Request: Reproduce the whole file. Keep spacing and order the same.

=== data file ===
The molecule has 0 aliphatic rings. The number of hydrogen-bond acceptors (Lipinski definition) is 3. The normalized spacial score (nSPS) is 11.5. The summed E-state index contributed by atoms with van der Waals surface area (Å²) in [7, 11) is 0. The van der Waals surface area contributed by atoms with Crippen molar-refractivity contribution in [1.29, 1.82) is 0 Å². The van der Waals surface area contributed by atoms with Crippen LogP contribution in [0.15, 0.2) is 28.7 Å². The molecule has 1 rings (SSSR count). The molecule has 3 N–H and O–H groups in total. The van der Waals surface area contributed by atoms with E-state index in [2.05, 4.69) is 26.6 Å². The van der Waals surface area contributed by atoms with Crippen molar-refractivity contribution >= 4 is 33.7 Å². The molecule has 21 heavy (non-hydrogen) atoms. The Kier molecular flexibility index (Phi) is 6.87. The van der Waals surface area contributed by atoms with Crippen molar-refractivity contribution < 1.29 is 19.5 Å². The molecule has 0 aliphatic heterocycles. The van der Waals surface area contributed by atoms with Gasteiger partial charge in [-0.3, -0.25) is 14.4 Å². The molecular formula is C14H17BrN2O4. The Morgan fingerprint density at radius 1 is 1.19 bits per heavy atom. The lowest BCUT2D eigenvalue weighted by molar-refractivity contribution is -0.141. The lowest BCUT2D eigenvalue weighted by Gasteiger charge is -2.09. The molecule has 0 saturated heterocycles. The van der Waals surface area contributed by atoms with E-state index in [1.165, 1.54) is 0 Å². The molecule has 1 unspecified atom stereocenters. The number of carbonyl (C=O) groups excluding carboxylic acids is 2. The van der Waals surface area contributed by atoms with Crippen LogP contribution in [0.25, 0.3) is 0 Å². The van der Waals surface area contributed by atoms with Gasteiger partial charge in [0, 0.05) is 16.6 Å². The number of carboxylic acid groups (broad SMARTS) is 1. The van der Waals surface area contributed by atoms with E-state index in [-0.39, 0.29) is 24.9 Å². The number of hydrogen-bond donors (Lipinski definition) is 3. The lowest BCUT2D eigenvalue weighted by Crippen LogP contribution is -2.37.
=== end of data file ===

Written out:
The molecule has 0 aliphatic rings. The number of hydrogen-bond acceptors (Lipinski definition) is 3. The normalized spacial score (nSPS) is 11.5. The summed E-state index contributed by atoms with van der Waals surface area (Å²) in [7, 11) is 0. The van der Waals surface area contributed by atoms with Crippen molar-refractivity contribution in [1.29, 1.82) is 0 Å². The van der Waals surface area contributed by atoms with Crippen LogP contribution in [0.15, 0.2) is 28.7 Å². The molecule has 1 rings (SSSR count). The molecule has 3 N–H and O–H groups in total. The van der Waals surface area contributed by atoms with E-state index in [2.05, 4.69) is 26.6 Å². The van der Waals surface area contributed by atoms with Crippen molar-refractivity contribution >= 4 is 33.7 Å². The molecule has 21 heavy (non-hydrogen) atoms. The Kier molecular flexibility index (Phi) is 6.87. The van der Waals surface area contributed by atoms with Crippen molar-refractivity contribution < 1.29 is 19.5 Å². The molecule has 0 aliphatic heterocycles. The van der Waals surface area contributed by atoms with Gasteiger partial charge in [-0.3, -0.25) is 14.4 Å². The molecular formula is C14H17BrN2O4. The Morgan fingerprint density at radius 1 is 1.19 bits per heavy atom. The lowest BCUT2D eigenvalue weighted by molar-refractivity contribution is -0.141. The lowest BCUT2D eigenvalue weighted by Gasteiger charge is -2.09. The molecule has 0 saturated heterocycles. The van der Waals surface area contributed by atoms with E-state index in [1.165, 1.54) is 0 Å². The molecule has 1 unspecified atom stereocenters. The number of carbonyl (C=O) groups excluding carboxylic acids is 2. The van der Waals surface area contributed by atoms with Crippen LogP contribution in [0.25, 0.3) is 0 Å². The van der Waals surface area contributed by atoms with Gasteiger partial charge in [0, 0.05) is 16.6 Å². The number of carboxylic acid groups (broad SMARTS) is 1. The van der Waals surface area contributed by atoms with E-state index in [-0.39, 0.29) is 24.9 Å². The number of hydrogen-bond donors (Lipinski definition) is 3. The lowest BCUT2D eigenvalue weighted by Crippen LogP contribution is -2.37.